This definition goes well beyond the typical “distribution” or “network access” triggers found in many other OSS licenses. As detailed below, the license also purports to expressly make Recipients third-party beneficiaries and grants them the right to enforce breaches.
Source Code Availability – Some notable aspects of the requirement to make source code available under the CAL are as follows:
The “Source Code” of the Work means “the form of the Work preferred for making modifications, including any comments, configuration information, documentation, help materials, installation instructions, cryptographic seeds or keys, and any information reasonably necessary for the Recipient to independently compile and use the Source Code and to have full access to the functionality contained in the Work.”
The CAL requires that you must continue to provide access to the license notices and source code for at least one year after you stop using the software or exercising any permissions granted under the CAL.
Ramifications of Non-Compliance – Lawsuits involving breach of OSS licenses often involve a legal dispute over whether the breach constitutes a copyright infringement or a breach of contract, which may impact the remedies available to the plaintiff. This determination is based on several factors that are evaluated by the Court. According to the CAL:
Any failure to act according to the terms and conditions of this License places Your use of the Work outside the scope of the License and infringes the intellectual property rights of the Licensor.
This provision purports to contractually determine the issue that is within the province of the Court – stating that a breach of any provision in the license constitutes an IP infringement. Whether this is enforceable will be up to a court to decide, but it will likely be challenged.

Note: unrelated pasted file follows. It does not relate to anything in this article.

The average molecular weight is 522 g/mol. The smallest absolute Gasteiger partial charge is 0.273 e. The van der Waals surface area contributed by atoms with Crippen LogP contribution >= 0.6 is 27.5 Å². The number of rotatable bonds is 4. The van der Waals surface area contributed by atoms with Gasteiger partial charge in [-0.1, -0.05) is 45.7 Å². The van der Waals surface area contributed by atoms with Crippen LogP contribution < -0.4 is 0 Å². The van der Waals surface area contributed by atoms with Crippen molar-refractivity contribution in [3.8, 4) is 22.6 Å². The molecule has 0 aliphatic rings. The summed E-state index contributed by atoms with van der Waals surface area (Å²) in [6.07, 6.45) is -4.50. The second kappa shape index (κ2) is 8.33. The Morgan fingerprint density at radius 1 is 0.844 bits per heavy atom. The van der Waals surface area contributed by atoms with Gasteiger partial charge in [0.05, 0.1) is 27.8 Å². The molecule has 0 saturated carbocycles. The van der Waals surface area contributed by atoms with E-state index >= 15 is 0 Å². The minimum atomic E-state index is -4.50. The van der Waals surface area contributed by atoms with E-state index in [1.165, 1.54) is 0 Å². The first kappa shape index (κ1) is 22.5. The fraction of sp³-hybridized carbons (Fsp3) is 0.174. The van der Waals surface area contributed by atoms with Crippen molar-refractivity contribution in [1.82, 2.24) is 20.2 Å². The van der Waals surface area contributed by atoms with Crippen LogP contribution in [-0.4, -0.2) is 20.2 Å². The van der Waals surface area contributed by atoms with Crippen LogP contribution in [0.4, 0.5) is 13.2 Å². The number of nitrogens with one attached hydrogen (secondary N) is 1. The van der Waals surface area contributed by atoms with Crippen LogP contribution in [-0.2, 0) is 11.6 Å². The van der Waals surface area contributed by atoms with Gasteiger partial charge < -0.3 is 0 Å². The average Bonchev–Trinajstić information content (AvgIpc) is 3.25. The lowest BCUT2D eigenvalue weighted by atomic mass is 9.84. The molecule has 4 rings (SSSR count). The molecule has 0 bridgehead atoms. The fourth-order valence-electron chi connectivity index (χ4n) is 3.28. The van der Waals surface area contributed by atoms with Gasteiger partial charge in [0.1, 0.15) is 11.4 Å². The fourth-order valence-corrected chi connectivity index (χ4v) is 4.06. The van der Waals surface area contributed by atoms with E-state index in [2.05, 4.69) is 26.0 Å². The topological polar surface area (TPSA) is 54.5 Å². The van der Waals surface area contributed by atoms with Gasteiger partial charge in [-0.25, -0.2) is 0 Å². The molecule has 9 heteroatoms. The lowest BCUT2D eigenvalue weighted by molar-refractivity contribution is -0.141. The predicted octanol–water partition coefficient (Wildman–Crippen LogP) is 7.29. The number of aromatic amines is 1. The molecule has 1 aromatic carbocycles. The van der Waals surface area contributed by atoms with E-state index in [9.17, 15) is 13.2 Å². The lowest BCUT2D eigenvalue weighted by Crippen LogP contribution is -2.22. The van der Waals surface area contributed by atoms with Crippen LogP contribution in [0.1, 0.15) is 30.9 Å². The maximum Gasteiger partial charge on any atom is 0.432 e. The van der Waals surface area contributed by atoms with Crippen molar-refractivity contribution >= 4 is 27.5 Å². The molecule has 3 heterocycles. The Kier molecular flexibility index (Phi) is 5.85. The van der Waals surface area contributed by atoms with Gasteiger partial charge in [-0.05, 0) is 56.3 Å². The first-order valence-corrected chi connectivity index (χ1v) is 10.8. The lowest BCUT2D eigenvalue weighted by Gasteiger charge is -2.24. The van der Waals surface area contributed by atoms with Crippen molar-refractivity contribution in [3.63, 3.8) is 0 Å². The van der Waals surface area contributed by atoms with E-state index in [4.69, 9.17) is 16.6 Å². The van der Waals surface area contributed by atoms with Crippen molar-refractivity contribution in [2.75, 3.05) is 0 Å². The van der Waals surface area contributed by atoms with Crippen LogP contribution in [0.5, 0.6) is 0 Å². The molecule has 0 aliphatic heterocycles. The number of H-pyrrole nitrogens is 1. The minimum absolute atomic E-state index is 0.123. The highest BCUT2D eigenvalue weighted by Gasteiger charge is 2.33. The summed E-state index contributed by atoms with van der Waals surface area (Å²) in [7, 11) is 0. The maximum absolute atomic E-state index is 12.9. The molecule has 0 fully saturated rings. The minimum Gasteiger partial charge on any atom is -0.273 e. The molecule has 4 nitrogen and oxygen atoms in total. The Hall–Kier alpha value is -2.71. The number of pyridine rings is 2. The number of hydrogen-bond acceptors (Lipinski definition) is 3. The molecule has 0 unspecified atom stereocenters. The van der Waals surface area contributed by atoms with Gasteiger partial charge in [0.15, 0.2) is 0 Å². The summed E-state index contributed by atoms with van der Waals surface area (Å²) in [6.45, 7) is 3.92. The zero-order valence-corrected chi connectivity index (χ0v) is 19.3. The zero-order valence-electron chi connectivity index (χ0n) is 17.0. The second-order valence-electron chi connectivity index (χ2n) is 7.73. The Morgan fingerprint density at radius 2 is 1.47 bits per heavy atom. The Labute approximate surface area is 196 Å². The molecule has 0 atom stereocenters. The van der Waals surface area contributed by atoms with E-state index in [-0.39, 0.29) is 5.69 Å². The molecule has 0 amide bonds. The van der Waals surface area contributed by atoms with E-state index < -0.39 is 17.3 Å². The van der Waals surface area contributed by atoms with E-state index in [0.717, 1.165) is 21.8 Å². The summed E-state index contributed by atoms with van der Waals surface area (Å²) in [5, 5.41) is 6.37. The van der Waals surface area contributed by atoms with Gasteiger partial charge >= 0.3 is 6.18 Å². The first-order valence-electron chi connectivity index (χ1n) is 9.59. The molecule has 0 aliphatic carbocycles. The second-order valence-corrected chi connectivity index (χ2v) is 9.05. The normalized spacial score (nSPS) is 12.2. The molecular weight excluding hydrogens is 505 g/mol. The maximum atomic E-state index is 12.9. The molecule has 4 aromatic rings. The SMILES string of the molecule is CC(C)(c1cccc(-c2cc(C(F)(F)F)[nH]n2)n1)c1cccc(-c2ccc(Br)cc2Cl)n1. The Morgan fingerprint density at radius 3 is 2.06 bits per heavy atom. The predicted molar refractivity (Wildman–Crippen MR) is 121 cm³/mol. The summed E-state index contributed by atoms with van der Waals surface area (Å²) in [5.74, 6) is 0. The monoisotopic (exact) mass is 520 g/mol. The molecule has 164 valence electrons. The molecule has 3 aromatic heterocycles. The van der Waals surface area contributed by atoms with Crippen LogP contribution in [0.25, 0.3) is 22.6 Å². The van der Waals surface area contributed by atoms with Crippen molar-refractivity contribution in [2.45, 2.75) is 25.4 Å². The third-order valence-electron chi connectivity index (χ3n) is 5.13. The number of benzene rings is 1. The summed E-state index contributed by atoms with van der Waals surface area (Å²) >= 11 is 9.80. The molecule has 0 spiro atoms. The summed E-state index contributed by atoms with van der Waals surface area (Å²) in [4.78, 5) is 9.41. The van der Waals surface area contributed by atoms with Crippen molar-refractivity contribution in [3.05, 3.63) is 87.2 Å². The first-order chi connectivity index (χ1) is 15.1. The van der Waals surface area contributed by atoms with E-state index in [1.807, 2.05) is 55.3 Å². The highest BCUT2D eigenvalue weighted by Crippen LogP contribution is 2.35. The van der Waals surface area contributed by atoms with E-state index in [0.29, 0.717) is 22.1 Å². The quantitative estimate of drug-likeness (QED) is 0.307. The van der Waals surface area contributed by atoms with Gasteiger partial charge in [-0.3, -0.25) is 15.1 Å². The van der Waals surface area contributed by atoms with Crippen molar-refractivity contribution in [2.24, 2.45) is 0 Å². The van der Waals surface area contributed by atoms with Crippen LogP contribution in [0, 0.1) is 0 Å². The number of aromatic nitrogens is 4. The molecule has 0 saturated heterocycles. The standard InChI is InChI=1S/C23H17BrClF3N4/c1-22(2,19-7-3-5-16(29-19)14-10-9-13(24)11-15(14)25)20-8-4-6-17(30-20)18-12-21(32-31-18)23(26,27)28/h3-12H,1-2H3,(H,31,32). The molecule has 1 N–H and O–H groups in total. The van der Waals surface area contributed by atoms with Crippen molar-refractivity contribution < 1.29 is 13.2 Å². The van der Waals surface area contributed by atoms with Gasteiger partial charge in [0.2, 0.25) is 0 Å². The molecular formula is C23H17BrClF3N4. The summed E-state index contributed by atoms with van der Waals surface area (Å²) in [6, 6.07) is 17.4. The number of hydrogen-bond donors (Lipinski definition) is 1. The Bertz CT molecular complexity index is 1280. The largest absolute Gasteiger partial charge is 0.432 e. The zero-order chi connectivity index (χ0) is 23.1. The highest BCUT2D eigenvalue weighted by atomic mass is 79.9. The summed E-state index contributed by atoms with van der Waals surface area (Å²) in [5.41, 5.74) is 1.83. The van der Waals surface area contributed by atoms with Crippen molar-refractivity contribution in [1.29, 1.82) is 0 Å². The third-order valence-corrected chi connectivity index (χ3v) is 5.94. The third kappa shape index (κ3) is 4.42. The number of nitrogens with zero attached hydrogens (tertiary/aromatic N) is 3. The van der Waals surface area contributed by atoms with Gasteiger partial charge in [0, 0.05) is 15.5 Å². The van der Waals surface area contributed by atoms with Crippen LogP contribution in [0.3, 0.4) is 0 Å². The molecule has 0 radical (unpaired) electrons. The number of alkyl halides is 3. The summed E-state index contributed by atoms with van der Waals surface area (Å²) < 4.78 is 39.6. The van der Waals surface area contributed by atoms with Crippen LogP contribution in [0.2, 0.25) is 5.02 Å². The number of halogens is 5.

Enforcement by Recipients – Typically, OSS license breaches are enforced by the Licensor, which is the entity that has granted the license and owns the underlying IP. According to the CAL:
You also agree that either the Licensor or a Recipient (as an intended third-party beneficiary) may enforce the terms and conditions of this License against You via specific performance.
This provision purports to permit entities other than the Licensor (i.e., any other Recipient) to sue licensees to enforce the terms and conditions of the CAL. But whether a third party (not the licensor or licensee) has standing to sue for breach of contract is a legal issue that is determined by the Court. Second, this provision purports to allow for specific performance as a remedy for a breach of the license, but whether this remedy is available is also an issue that is decided by a Court. This provision is also perplexing, given the previous provision that purports to convert a breach of contract into an IP infringement. If interpreted literally, this combination of provisions purports to give the third-party Recipients the right to enforce IP claims for IP that they do not own. Regardless of what is written in the CAL, a party typically cannot enforce IP rights unless it has standing to do so.
Jurisdiction – The CAL includes a number of jurisdictional clauses, including:
A Licensor may require that any action or suit by a Licensee relating to a Work provided by Licensor under this License may be brought only in the courts of a particular jurisdiction and under the laws of a particular jurisdiction (excluding its conflict-of-law provisions), if Licensor provides conspicuous notice of the particular jurisdiction to all Licensees.